One of our gang was desperately poor. His dad supported seven kids on a janitor's salary, working at the local school. He had one older sister, and the rest were years younger. The little ones, I remember, always had green snotty upper lips. The mother, who was a huge, nonverbal Native American, never wiped their noses. The father was a very nice, hardworking, gentle man who loved his family and who played the harmonica in the evenings.
There was no room for Todd in the tiny house, so he made a room in the old broken-down barn next to the house. On one end of the barn was a small enclosed room with a slab floor, which was once used to keep chickens. Todd used it as his bedroom. It had been cleaned up and furnished with a bed and an old dresser. We used it as a clubhouse where we would meet late at night or when his dad was working. Besides using horrifically foul language and saying terrible things about each other, we smoked cigarettes and involved ourselves in rough play, punching each other in the arms and giving each other charley horses.
Sometimes we would all masturbate with pages of women's underwear torn out of the Sears catalogue. This had nothing to do with homosexuality, as we were all crazy about girls. Instead it was a kind of male bonding experience. Forty years later when I talked to one of the old neighborhood girls on the phone I learned that the girls would sneak over there and watch us through the cracks in the wood. I think the girls told everybody about it. I am still embarrassed. No wonder we weren't very popular or welcome in other people's houses.
My friend Ed used to have us drive him around so he could hang out the window and demolish mailboxes with a baseball bat as we drove by. One time at a party where parents weren't home, the police showed up after one of the neighbors complained. The police accused two of the girls of being prostitutes. I defended their honor and ended up being beaten up by them and spending the night in the drunk tank in Van Nuys—which I deserved. In fact, I was so bad they should have shot me. I was the first one of our group to get arrested, which earned me social status with the other guys.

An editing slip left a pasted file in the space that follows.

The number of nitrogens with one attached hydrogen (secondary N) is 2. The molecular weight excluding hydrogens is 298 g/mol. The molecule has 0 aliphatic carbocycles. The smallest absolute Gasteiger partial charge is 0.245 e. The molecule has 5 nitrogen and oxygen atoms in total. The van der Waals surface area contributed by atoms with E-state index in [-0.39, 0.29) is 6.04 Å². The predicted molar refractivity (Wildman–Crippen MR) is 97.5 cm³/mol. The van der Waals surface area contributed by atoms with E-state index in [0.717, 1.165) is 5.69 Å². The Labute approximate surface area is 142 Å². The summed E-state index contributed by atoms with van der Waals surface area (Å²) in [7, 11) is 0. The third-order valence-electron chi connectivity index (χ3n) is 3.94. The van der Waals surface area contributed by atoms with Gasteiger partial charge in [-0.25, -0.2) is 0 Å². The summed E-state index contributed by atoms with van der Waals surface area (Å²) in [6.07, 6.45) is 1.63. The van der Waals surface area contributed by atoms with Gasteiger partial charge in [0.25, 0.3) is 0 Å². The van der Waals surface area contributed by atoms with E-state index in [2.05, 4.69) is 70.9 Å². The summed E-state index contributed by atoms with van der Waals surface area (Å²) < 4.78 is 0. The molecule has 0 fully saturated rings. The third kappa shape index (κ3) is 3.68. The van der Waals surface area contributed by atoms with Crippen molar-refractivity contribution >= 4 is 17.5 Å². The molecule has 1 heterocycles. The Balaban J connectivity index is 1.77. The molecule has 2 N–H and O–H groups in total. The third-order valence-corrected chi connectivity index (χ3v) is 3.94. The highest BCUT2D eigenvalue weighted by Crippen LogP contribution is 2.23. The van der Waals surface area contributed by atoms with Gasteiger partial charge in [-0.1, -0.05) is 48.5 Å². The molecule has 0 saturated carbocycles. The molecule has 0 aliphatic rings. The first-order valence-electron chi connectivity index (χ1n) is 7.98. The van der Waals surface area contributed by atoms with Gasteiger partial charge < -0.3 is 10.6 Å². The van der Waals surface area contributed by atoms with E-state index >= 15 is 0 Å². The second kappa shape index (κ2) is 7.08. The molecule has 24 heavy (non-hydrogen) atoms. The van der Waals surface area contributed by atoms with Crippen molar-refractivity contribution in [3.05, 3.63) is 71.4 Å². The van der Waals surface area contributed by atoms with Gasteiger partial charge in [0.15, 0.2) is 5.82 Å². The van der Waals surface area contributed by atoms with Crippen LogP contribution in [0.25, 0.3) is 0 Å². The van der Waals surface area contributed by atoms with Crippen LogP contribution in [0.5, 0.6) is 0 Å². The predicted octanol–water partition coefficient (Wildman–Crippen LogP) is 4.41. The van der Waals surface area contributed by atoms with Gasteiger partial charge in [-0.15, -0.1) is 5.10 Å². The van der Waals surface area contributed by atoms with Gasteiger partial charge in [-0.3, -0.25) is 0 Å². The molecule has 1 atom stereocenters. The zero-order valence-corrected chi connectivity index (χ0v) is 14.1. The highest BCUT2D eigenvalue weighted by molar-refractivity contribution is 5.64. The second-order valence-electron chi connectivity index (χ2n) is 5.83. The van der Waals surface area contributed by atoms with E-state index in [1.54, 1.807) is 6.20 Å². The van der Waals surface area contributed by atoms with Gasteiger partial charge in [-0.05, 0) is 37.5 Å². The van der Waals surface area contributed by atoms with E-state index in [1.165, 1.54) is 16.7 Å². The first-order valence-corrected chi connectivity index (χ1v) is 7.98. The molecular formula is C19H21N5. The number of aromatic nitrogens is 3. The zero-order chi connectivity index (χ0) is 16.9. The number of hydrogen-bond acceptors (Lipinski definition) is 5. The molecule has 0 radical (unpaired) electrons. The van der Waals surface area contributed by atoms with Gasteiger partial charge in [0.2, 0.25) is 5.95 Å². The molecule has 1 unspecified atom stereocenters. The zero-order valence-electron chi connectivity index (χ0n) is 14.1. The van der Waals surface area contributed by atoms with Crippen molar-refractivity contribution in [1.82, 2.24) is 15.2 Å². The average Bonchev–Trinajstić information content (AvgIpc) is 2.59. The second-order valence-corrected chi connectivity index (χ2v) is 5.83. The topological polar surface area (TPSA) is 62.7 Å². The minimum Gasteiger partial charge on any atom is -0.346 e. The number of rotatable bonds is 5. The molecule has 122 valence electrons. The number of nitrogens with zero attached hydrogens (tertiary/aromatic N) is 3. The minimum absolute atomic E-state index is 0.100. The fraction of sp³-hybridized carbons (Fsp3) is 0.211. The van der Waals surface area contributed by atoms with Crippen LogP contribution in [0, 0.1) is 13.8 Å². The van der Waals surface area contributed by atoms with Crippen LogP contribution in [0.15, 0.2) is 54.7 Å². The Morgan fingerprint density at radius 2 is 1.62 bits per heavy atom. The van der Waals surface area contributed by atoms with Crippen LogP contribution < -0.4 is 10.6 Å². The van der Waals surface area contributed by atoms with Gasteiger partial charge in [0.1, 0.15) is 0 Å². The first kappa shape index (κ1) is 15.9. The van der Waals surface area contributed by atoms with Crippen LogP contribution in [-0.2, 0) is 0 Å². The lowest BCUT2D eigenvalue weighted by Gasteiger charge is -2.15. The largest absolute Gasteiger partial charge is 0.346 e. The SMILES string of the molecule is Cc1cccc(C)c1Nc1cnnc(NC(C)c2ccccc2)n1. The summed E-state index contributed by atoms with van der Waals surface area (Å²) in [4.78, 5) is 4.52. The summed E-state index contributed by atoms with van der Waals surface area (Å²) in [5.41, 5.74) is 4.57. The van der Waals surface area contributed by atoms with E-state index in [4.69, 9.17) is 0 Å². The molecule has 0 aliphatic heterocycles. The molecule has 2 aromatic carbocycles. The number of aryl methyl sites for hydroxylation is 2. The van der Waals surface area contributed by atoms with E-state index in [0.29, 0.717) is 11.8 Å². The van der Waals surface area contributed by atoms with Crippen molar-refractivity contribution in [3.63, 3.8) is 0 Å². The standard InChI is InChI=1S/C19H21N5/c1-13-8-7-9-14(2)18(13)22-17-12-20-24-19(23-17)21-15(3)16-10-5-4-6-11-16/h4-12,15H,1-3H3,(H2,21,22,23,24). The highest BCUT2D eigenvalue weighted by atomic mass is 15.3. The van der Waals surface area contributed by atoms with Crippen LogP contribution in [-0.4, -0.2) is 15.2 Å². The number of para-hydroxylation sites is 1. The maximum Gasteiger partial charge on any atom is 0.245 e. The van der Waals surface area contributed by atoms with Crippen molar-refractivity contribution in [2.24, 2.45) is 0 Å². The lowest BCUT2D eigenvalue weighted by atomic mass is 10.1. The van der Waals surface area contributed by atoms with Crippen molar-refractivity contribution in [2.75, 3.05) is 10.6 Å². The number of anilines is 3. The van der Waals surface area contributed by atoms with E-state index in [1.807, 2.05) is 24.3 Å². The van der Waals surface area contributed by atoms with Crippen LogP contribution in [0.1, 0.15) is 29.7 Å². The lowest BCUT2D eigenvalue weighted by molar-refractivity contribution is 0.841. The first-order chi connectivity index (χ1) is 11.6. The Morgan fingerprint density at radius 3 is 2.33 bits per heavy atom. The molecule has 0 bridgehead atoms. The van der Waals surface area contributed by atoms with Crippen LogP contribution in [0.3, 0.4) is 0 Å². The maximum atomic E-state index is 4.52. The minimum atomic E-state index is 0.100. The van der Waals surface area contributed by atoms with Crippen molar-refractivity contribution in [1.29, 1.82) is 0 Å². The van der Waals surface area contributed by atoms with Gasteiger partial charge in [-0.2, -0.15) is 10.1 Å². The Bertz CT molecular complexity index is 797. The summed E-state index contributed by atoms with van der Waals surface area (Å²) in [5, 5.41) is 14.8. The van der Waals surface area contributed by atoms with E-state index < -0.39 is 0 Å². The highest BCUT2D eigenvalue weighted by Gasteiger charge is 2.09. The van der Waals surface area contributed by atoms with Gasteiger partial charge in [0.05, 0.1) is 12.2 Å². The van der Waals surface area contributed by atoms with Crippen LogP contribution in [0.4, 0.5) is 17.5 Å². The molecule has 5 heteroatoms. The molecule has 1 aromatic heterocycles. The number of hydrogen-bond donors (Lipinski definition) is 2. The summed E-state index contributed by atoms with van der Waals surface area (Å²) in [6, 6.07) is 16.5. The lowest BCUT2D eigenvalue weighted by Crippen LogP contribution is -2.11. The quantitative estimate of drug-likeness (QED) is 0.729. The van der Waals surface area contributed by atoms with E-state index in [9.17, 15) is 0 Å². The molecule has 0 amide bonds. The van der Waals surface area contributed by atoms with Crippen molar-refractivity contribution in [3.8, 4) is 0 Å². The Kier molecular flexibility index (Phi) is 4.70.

Shortly afterwards, Ed was drunk and driving recklessly at night when he saw from a distance that a police car was after him. He turned off his lights and started driving through alleys. They caught him and poured out his beer, which is what they usually did. Ed wanted to go to jail. Not only did he resist, he kicked the police car door and begged them to arrest him. They did not arrest him but instead asked him to go home. If you wanted something, the police would never cooperate.
Thank God there were no drugs around at that time in our lives, or I'm sure we would have been heavily involved. We had heard of drugs, but they were far from being accessible to us. We weren't exposed to marijuana until age twenty-one, and by then we were established "juicers."
I dropped out of high school in the eleventh grade so I could work more hours and make more money to support all the fun I was having. My expenses were minimal since I was living at home. After a late night I would sneak in through my bedroom window without making any noise. My parents were too busy trying to take care of the other kids, and they really couldn't control me anyway. Both of my parents were college educated, but for some reason they never stressed to me the importance of education or of individual responsibility. I think they were just too busy trying to make ends meet.
My friends and I were trying hard to achieve what we thought was real manhood. We got the idea from movies that being a man meant that one had to be able to consume huge amounts of alcohol without puking, sometimes act crazy, be physically tough, fearless, and screw anything that moved—except for our girlfriends. A real man had to protect his girlfriend's honor. For the most part my friends and I did not have sex with our girlfriends, because "we loved them too much," as we claimed to them, each other, and ourselves. We respected them and were protective. We were also possessive to the point of a fist fight if someone else showed interest in them.